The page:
A Stanford study concluded there are four main reasons why we experience “Zoom fatigue”
Well, Zoom isn’t the only one we’re concerned about. This goes for all common chat platforms. They, unfortunately, still have design flaws, which tire our brain and body. The good news, however, is that there are things we can do to make the situation better.
Even though more of us are signing up for the famous video chat platform to talk with co-workers, family, and friends during the Coronavirus lockdown, Stanford researchers want us to beware: It may be exactly those video convos that make us feel constantly tired.
Inspired by the latest boom in videoconferencing, communication Professor Jeremy Bailenson, who’s also the founding director of the Stanford Virtual Human Interaction Lab (VHIL), analyzed the psychological effects of being on these platforms for hours every day.
Like ‘‘Googling’’ is what we call any internet search, now ‘‘Zooming’’ is what we say to refer to any type of video conversation. Virtual meetings are currently at their peak and millions of them are taking place every 24 hours, especially since social distancing requires us to avoid others physically.
In the very first peer-reviewed paper, (released in the journal Technology, Mind and Behavior back in February) which methodically dissects Zoom fatigue from a psychological standpoint, Bailenson investigates and evaluates Zoom based on the platform’s technical characteristics. Additionally, he concludes four aftereffects happen as a result of lengthy video calls, which are mainly responsible for what we now call ‘‘Zoom fatigue’’.
Professor Bailenson points out that he’s not aiming to denounce any specific video call platform but instead, he uses programs like Zoom often to emphasize how the present application of video call technologies is tiresome and proposes alterations in the interface, many of which are pretty straightforward to actualize. On top of that, he mentions recommendations for users and companies on how to use the present features on video calls to reduce the feeling of being tired. He states: ‘‘Videoconferencing is a good thing for remote communication, but just think about the medium – just because you can use video doesn’t mean you have to.’’
Here are the four causes for why video conversations tire us so much, as reported by the research:
1. A couple of hours of close-up eye contact daily is indeed very stressful.
It’s not only the amount of eye contact we are involved in on a video call that is way too much for our body to handle. The size of a person’s face on the monitor is disproportionate too.
If we were in a regular meeting, everyone would be inconsistent when looking at the speaker, writing something down, or spacing out. Nevertheless, on Zoom convos, we are all looking at everyone constantly. A listener is being treated nonverbally like a speaker, which means that even if you’re not the one who’s talking, you will still see the others’ faces looking at you. That is why the amount of eye contact has also multiplied significantly. Professor Bailenson finds that: ‘‘Social anxiety of public speaking is one of the biggest phobias that exists in our population. When you’re standing up there and everybody’s staring at you, that’s a stressful experience.’’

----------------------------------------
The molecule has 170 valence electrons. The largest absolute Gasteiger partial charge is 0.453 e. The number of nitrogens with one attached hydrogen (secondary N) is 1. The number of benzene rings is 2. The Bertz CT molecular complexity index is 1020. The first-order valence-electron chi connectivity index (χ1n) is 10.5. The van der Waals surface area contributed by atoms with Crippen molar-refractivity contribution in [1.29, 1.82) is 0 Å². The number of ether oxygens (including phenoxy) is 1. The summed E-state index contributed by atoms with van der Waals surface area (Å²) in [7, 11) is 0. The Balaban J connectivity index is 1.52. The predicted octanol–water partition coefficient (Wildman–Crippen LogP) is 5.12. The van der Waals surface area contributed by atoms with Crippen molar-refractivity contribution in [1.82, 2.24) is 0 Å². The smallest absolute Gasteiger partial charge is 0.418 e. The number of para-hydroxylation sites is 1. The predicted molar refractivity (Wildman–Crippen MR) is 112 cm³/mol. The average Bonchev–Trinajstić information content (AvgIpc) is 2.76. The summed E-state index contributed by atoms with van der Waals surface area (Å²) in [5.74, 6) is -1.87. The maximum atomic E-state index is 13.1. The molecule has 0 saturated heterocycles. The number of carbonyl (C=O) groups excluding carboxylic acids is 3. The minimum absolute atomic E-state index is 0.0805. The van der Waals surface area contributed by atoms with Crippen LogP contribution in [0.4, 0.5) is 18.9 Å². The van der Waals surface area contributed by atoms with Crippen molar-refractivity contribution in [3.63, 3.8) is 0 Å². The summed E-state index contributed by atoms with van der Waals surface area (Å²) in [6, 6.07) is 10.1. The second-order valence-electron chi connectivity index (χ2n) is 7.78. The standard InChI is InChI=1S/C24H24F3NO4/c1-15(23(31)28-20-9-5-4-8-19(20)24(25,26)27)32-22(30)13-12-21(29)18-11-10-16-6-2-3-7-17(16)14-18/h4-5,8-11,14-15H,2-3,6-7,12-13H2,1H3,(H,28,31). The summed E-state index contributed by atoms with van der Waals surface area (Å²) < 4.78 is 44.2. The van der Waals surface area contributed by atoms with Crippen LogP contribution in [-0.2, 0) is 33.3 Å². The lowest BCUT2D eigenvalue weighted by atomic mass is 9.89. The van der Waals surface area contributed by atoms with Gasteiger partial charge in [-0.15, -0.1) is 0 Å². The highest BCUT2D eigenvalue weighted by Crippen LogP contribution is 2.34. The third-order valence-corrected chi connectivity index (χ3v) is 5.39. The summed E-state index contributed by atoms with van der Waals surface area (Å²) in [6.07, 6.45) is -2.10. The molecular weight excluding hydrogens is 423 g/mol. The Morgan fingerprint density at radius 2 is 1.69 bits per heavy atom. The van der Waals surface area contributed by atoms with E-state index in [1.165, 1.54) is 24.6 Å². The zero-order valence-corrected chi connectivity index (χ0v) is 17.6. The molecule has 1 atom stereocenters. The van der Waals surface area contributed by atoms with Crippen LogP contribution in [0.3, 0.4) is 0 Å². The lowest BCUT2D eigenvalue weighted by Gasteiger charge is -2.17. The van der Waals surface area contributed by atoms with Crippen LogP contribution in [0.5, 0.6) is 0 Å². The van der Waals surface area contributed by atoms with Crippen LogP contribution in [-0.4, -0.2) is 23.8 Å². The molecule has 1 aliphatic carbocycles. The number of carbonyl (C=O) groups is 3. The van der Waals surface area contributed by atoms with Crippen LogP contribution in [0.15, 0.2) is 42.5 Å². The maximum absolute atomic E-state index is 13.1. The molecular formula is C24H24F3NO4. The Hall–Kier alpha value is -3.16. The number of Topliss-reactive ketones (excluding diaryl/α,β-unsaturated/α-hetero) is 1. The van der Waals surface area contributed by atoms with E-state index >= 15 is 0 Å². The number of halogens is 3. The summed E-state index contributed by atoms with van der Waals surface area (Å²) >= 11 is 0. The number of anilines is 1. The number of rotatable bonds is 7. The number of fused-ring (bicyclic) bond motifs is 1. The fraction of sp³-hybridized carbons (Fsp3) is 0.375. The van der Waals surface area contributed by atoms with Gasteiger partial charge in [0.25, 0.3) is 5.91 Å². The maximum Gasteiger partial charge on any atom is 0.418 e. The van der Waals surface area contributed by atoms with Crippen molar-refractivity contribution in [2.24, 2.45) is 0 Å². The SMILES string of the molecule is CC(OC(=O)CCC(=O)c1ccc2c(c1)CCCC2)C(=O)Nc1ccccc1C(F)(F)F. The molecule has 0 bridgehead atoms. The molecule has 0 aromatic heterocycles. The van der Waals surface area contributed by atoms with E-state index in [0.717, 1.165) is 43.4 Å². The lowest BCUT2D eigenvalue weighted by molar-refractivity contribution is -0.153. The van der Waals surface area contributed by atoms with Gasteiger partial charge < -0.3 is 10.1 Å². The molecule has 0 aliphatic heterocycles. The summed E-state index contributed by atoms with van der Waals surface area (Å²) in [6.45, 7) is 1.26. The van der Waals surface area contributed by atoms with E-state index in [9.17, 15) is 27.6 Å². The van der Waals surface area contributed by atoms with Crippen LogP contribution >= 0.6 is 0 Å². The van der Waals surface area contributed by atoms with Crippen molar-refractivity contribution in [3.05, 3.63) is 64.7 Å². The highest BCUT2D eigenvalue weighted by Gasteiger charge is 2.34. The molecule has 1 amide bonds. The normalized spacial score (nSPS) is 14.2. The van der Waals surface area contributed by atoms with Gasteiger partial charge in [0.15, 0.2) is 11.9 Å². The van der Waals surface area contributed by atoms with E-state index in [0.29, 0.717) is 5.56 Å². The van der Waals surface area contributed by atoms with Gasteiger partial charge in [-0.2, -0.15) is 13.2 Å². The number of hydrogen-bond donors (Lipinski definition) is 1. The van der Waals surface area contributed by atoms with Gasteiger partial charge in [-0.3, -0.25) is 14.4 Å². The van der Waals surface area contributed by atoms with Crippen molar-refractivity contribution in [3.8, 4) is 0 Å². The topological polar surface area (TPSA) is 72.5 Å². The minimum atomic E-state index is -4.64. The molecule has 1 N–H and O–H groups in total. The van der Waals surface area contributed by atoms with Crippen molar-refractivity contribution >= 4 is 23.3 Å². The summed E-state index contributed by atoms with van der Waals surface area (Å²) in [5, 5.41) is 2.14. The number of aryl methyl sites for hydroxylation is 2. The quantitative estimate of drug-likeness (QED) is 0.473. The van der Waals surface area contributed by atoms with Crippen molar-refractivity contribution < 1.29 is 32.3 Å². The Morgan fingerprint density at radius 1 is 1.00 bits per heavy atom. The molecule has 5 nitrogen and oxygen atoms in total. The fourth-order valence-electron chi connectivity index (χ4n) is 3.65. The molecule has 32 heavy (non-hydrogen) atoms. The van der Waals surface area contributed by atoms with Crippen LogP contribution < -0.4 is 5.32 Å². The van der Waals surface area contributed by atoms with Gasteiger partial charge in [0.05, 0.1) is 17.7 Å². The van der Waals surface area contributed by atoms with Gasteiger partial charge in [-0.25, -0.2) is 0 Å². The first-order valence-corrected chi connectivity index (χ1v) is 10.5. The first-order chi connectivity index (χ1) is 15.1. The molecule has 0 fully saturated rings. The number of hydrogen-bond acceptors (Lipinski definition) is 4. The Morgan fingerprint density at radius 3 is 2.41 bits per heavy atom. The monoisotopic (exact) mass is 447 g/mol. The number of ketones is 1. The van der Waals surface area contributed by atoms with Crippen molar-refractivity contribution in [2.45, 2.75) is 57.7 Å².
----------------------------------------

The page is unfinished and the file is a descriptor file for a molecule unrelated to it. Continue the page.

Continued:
Another factor, which contributes to the stress, is that depending on our screen size and presence/lack of an external screen, other’s faces on video conversations can turn out to be bigger than we’d actually like them to be. The professor discusses that ‘‘In general, for most setups, if it’s a one-on-one conversation when you’re with coworkers or even strangers on video, you’re seeing their face at a size which simulates a personal space that you normally experience when you’re with somebody intimately.’’
In the real world, if another person’s face is that close to your own, your brain will probably consider that to be an extreme situation, which usually ends with either sex or an argument. Bailenson comments that: ‘‘What’s happening, in effect, when you’re using Zoom for many, many hours is you’re in this hyper-aroused state.’’
What we can do to fix it: Until the programs alter their interface, Bailenson advises to take Zoom out of full-screen and reduce the size of the Zoom window as proportionate to the monitor, to minimize face size. Additionally, you can get an external keyboard so you expand the personal space between you and ‘‘the office’’.
2. Being able to see yourself all the time (and in real-time) when you’re on a video call is very draining.
Almost all video call systems provide the caller with a small square screen of what their camera sees. That is, however, very abnormal to us as human beings, according to Bailenson. He mentions that ‘‘In the real world if somebody was following you around with a mirror constantly – so that while you were talking to people, making decisions, giving feedback, getting feedback – you were seeing yourself in a mirror, that would just be crazy. No one would ever consider that.’’ He also quotes research papers, which prove that when we’re able to constantly check ourselves out, we tend to be more critical of ourselves. A lot of us are currently working in a setting where we are enabled to look at our faces for long periods daily. ‘‘It’s taxing on us. It’s stressful. And there’s lots of research showing that there are negative emotional consequences to seeing yourself in a mirror.’’.